The Government has announced that from the 1st June 2019 the Tenants Fees Bill will be enforced across England. The announcement follows the Third Reading for the Bill in the House of Lords, and it is likely to receive Royal Assent in the near future. Lord Bourne of Aberystwyth, speaking at the House of Commons, explained that the Government must enable landlords and agents to become compliant following the Royal Assent of the Bill, with the Government intending for the provisions to come into force from June 2019.

This would result in the ban on letting fees for any tenancy signed after 1st June 2019. Letting agents and landlords have been expecting these changes for a while, so the announcement will come as no surprise for many. However, those in the rental sector must come to terms with the changes, as they will need to assimilate some of these costs which are normally covered by tenants.

It is uncertain whether these changes will result in rent increases. While some industry experts argue that it will, others acknowledge that there is a limit to how much rental prices can be increased when considering the current stress on renter’s budgets. Therefore agents and landlords may have no choice but to adjust to these extra costs.

In Scotland, a fees ban has been implemented for a while, and some letting agents claim that rather than passing on the fees and increasing rents to tenants, which would put people off renting the properties, they have had no choice but to absorb them. Arguing that tenant fees are legitimate and cover the cost of credit checks and references, letting agents claim they will continue to take losses. In any other industry, such as medicine, they would charge for their services, but as letting agents, many feel vilified.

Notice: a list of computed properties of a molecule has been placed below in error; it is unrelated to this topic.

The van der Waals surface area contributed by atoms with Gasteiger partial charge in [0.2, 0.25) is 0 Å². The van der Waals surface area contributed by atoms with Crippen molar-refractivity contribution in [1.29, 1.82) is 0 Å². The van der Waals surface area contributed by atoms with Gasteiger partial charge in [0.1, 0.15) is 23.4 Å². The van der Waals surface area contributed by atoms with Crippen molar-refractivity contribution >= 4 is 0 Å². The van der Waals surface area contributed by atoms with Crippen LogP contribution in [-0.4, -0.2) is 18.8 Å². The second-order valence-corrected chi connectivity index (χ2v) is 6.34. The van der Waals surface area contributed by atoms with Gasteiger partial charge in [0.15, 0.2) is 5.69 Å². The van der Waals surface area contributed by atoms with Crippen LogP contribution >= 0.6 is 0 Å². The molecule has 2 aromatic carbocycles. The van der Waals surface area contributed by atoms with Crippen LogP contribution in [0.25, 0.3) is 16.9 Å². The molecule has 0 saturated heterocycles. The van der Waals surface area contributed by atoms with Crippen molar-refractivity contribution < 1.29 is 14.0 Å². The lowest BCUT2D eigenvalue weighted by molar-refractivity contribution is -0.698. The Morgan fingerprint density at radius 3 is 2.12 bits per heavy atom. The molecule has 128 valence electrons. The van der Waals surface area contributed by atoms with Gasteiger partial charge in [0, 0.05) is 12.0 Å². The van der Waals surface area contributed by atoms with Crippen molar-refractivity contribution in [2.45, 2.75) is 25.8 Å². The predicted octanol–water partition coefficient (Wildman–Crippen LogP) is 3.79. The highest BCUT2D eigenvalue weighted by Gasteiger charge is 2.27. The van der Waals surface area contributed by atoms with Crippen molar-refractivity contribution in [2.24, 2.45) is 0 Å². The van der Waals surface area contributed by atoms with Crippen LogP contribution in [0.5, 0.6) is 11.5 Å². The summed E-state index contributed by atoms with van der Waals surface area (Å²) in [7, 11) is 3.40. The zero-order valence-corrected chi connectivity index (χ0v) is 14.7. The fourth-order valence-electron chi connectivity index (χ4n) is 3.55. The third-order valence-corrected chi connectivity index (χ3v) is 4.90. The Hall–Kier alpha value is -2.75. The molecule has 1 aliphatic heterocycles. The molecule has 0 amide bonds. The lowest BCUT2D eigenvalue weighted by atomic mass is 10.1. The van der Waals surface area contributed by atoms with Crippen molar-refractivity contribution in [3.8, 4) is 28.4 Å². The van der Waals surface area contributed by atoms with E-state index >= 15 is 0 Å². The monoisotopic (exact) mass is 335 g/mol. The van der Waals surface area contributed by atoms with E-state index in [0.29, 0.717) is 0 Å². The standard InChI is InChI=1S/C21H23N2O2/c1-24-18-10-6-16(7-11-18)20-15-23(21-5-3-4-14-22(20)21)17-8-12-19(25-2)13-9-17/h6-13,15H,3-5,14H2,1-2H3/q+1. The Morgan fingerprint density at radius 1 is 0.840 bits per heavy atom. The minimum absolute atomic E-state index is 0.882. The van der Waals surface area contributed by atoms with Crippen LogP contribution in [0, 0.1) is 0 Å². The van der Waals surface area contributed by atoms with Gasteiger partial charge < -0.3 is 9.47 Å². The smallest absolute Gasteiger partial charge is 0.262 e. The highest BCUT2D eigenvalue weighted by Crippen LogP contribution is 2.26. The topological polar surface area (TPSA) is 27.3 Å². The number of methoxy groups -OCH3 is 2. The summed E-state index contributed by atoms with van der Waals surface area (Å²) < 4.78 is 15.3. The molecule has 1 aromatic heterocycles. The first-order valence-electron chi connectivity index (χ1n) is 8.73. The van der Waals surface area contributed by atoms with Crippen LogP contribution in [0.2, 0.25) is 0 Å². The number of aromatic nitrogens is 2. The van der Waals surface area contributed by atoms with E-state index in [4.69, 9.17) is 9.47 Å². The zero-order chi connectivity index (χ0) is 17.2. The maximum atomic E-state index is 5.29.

However, some letting agents in Scotland are aware of some unscrupulous agents and landlords who continue charging tenants for processing paperwork and administration. It is estimated that around 4.8 million rental households across England will benefit from the ban, saving in the region of £200 to £700 in each property move. This is a considerable financial saving for tenants who may move property every few years.

The Government tabled two technical and minor amendments, and both passed, However, a loophole has been identified by the lawyers based at a tenant referencing firm which could impact third party contracts. It is unclear whether this recent issue will be fully addressed. Legal experts are also warning that landlords and letting agents could be trapped by using other services as part of the lettings process, for example, repairs reporting systems, inventory firms and tenant referencing companies.

As the Bill currently stands, one clause states that a letting agent cannot require that a person enters into a contract with a third party or agent in connection with renting a home in England if the contract is for insurance or the provision of services. The agent or landlord is required to absorb the costs of any additional services from third parties when the Bill comes into force, which will ensure that there are no financial implications for prospective tenants or guarantors.

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